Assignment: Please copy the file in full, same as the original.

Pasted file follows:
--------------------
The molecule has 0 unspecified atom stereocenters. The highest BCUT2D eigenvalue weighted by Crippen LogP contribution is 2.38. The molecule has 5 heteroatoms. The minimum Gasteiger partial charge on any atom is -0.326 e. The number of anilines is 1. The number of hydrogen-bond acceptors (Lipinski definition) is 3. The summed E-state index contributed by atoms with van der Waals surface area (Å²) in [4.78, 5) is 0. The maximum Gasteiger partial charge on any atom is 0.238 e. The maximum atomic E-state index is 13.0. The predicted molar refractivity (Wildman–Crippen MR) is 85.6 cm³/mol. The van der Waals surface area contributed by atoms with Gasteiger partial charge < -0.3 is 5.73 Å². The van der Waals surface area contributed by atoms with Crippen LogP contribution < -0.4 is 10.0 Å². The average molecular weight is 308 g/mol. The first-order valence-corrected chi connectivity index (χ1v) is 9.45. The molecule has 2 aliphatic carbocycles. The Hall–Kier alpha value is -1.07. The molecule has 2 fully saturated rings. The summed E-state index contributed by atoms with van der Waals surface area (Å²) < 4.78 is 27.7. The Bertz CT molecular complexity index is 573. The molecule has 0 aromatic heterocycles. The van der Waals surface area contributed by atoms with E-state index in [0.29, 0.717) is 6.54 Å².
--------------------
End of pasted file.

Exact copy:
The molecule has 0 unspecified atom stereocenters. The highest BCUT2D eigenvalue weighted by Crippen LogP contribution is 2.38. The molecule has 5 heteroatoms. The minimum Gasteiger partial charge on any atom is -0.326 e. The number of anilines is 1. The number of hydrogen-bond acceptors (Lipinski definition) is 3. The summed E-state index contributed by atoms with van der Waals surface area (Å²) in [4.78, 5) is 0. The maximum Gasteiger partial charge on any atom is 0.238 e. The maximum atomic E-state index is 13.0. The predicted molar refractivity (Wildman–Crippen MR) is 85.6 cm³/mol. The van der Waals surface area contributed by atoms with Gasteiger partial charge < -0.3 is 5.73 Å². The van der Waals surface area contributed by atoms with Crippen LogP contribution < -0.4 is 10.0 Å². The average molecular weight is 308 g/mol. The first-order valence-corrected chi connectivity index (χ1v) is 9.45. The molecule has 2 aliphatic carbocycles. The Hall–Kier alpha value is -1.07. The molecule has 2 fully saturated rings. The summed E-state index contributed by atoms with van der Waals surface area (Å²) < 4.78 is 27.7. The Bertz CT molecular complexity index is 573. The molecule has 0 aromatic heterocycles. The van der Waals surface area contributed by atoms with E-state index in [0.29, 0.717) is 6.54 Å².